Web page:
In this, the second edition of You Got Some Video Games in my Movies, I’ll be looking at the masterpiece from the director of the 1992 (and ’93!) Billboard Music Awards, Double Dragon. My history with the game series is pretty shallow, I’m sad to say. I remember playing the original a few times, but it’s a generic memory. A lot of side-scrolling, button-mashing, and…that’s about it. As for the movie, I’m a little surprised I hadn’t seen it until now. Did I like it? Keep reading if you want to find out (spoilers: I didn’t).
DVD case accolades:
“A double blast of fun…an entertaining high-energy mix.”
– The New York Post
Only one year removed from Super Mario Bros. comes Double Dragon, which is surprising, because who the hell would want to make another video-game-based movie after that debacle? Apparently, the star power of Bob Hoskins proved to be too fruitful, so this time around, Scott Wolf gets his much-deserved time in the spotlight. He might be the worst bit of casting, but his inclusion isn’t what genuinely makes me mad. Instead, it’s the presence of someone who absolutely, positively, 100% should not be in this movie.
Robert Patrick, what the fuck? It’s only 3 years after Terminator 2, and this is what you’re doing with your life? That is borderline offensive to me, sir. You went from being one of the scariest men of the ’90s to this:
Double Dragon tells the riveting story of two brothers (Scott Wolf and Mark Dacascos) who have one half of a powerful amulet that’s able to turn ordinary men like Robert Patrick into shadowy cg-cardboard monsters. Each half is supposed to harness the power of the body and the soul, respectively, but I didn’t even figure out which one was which until like half-way through. When the amulet is made whole, magical feats are able to be performed such as cloning yourself and flailing around with fake swords.
I don’t understand what Robert Patrick was trying to accomplish by combining the amulet. That picture above is the best he was able to come up with after waiting the entire movie to posses both halves of it. He’s supposed to be the richest man in the city, but all he ever talks about is one day having enough power to control it. Um, look around, dude. You live in the tallest high-rise, have paid lackeys all over the place, and you dress like Vanilla Ice. I think you’re good.
Did I mention how much I just want to punch Scott Wolf in his face? It’s not like he could do anything about it. Oddly enough, for him being one half of a dynamic ass-kicking duo, something inside me is not convinced that he actually knows any martial arts. Call it a hunch. All he does in the movie is wildly swing his arms around and act like a complete douche to everyone he knows. Oh, but it’s okay, because he’s a wiseacre. Mark Dacascos plays the “responsible” one.
They should have picked someone less athletically inclined over Dacascos, by the way. It’s painfully obvious how much more skilled he is whenever there’s a fight scene involving him and Wolf. That reminds me, if you haven’t seen Brotherhood of the Wolf (no relation), you have my blessing to stop reading this review so you can fix that glaring error in judgment. If it spares you this train wreck, I take thank-yous in the form of Paypal donations.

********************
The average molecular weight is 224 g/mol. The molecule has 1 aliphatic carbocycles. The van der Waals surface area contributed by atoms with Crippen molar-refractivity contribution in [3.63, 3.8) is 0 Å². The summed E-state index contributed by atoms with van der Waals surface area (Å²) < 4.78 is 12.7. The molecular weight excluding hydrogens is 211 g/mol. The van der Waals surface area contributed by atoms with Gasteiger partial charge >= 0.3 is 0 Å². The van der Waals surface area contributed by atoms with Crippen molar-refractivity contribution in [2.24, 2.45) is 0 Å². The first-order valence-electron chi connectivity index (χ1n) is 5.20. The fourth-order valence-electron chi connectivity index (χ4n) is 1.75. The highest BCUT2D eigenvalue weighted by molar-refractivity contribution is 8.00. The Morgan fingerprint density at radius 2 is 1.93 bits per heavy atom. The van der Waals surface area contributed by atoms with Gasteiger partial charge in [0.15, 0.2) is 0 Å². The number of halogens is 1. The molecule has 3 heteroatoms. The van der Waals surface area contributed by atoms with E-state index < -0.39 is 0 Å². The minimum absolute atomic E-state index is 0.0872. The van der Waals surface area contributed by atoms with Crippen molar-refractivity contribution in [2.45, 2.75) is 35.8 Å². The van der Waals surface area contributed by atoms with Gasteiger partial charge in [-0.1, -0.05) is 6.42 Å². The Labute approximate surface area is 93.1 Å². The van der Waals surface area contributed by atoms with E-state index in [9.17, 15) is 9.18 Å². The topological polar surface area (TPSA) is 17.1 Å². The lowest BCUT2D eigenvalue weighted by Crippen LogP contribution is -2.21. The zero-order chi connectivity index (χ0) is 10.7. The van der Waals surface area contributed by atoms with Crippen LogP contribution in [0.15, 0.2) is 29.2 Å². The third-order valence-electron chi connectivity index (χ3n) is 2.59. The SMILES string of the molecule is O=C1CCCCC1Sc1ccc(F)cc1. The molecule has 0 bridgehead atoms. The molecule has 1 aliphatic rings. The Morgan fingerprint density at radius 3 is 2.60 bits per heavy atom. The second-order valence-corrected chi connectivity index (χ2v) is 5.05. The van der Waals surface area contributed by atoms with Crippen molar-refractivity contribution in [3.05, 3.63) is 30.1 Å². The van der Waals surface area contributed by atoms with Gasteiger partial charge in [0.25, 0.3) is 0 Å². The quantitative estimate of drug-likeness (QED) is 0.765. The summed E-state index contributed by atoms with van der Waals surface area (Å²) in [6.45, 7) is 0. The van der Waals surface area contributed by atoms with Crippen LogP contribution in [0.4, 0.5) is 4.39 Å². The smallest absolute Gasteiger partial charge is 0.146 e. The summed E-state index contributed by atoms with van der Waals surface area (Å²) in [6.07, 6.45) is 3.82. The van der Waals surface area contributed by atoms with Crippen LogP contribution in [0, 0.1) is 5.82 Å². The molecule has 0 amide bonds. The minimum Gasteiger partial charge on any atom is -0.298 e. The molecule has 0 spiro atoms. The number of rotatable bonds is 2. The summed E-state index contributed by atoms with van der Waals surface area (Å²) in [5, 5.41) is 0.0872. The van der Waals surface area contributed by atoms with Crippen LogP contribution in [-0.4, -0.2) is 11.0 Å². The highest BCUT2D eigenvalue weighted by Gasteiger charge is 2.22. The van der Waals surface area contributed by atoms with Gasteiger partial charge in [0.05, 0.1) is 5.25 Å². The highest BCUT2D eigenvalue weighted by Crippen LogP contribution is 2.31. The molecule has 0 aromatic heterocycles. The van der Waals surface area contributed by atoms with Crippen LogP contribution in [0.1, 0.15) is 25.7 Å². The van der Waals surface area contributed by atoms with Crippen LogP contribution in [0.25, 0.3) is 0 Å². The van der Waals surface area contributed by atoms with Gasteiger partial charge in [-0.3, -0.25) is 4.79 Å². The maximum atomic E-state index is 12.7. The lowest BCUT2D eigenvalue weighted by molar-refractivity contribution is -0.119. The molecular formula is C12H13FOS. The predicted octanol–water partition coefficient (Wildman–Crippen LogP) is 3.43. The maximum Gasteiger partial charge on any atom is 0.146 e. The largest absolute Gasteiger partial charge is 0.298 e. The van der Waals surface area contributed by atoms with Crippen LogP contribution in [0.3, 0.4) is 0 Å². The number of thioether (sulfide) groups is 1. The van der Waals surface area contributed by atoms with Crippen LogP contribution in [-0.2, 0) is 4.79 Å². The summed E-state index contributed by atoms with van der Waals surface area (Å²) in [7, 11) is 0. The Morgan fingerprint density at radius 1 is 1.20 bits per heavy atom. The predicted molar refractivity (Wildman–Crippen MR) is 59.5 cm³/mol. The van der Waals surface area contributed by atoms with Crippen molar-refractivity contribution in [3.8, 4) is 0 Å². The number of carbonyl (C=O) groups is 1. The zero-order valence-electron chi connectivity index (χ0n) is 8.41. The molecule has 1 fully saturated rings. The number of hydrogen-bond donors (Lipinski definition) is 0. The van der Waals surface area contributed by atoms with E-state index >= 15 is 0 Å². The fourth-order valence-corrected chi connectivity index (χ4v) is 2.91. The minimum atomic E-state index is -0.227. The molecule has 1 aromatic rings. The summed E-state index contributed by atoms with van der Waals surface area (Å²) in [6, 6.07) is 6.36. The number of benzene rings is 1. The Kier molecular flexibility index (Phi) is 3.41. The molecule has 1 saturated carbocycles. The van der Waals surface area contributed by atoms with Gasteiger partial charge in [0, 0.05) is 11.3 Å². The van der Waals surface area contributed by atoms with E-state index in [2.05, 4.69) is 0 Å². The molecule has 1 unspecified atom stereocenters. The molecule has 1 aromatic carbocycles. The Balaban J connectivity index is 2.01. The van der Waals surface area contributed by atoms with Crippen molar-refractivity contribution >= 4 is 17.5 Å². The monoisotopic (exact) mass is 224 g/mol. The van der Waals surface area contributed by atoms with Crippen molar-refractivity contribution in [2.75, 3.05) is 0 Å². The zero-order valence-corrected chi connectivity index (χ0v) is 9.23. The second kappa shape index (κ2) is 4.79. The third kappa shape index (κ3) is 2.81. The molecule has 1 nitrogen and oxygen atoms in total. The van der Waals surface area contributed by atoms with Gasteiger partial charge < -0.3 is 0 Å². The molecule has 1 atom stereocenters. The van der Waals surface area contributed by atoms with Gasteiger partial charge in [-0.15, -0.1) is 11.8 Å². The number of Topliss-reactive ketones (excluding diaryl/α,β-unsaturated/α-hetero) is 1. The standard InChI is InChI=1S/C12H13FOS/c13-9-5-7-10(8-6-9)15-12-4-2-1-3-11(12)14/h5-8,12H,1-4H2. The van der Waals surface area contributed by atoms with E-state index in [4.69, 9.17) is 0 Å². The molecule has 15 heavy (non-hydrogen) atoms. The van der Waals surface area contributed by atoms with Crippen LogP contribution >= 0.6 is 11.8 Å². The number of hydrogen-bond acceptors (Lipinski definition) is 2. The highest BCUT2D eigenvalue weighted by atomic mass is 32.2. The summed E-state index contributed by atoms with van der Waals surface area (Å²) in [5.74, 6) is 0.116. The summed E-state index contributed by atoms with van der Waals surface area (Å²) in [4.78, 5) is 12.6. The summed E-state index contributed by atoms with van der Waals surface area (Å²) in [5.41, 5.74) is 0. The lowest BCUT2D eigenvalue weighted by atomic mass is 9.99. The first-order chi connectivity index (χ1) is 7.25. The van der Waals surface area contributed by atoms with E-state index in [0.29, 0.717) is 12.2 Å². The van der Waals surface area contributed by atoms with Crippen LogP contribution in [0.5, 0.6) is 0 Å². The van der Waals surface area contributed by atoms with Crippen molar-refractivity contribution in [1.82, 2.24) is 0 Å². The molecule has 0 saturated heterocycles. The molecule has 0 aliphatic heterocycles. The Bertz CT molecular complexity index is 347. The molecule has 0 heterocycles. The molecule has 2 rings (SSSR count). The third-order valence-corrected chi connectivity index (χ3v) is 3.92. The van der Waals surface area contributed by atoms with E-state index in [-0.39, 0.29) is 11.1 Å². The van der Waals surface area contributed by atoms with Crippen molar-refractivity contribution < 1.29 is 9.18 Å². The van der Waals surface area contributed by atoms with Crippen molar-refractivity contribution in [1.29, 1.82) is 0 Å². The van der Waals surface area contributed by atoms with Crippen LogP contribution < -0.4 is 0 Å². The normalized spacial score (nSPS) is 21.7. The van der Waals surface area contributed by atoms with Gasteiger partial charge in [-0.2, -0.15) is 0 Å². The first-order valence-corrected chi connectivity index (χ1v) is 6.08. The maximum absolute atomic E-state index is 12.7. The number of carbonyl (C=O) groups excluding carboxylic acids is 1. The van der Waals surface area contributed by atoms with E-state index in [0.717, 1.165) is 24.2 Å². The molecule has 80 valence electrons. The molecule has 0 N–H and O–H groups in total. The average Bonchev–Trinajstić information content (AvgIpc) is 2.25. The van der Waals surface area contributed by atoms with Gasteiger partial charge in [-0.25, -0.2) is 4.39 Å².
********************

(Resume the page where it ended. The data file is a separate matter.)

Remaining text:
The unfortunate thing is that the first half of Double Dragon is an entertaining train wreck. So many hilarious things are introduced that I don’t care how stupid any of them are. There’s an overly-long car chase involving a flamethrower-powered station wagon and some of the worst video-game-inspired graphics and car controls I’ve bore witness to, but other than that, the laughs keep coming.
Once the plot is explained (ish), it wants to keep me invested, only it’s too shitty to be able to do that effectively. At around 55 minutes, I’m already thinking ahead to what monstrosity I have to review next. There’s not much to say, really. It just gets boring. Wolf’s comic relief has already worn out its welcome long ago, and Dacascos -not that his career is exemplary – is totally slumming it.
I can’t review Double Dragon without talking about Alyssa Milano, who’s really and truly in this movie. She plays the leader of an underground group of rabble rousers who want to rid the city of all gang activity. Oh, yea. I forgot. The movie takes place in 2007, and heavy natural disasters have reduced society to, um, I’m not really sure. There are normal people, cops, and gang members. The gang members only come out at night, and the cops have a truce with them. None of that shit makes any sense whatsoever, but eh. It’s a movie based on a game where the entire point is to walk from left to right, punching extras from Beat It in the face. You get what you get. Ah, but Alyssa Milano wants to change all that. I think the crux of her existence is to lull evil-doers into a trance by being as deceptively attractive as humanly possible. Seriously, her choice of wardrobe almost makes me second guess how gorgeous she is. As my wife said when I showed her a screen cap, “She looks like a hot little boy.”
Even the mighty gravitational pull of Alyssa Milano’s ass cannot save this movie from starting out hilariously bad but ending up just plain ol’ bad. The initial shock of crazy wears off way before the end credits roll, so what’s left is a jumbled mess of filmmakers bullshitting their way through a non-story story. It can be fascinating to watch if you’re in the mood, but the charm won’t last unless you’re either tripping balls or writing a research paper.
Next week, I’ll be reviewing Street Fighter, and I’m honestly stoked about it. I have it on DVD, but I haven’t watched it in something like ten years. You can look forward to me admiring Van Damme a lot and remarking on how they should have cast a more established actor to play Bison. Until next time, here’s to Alyssa Milano’s pastel-covered ass.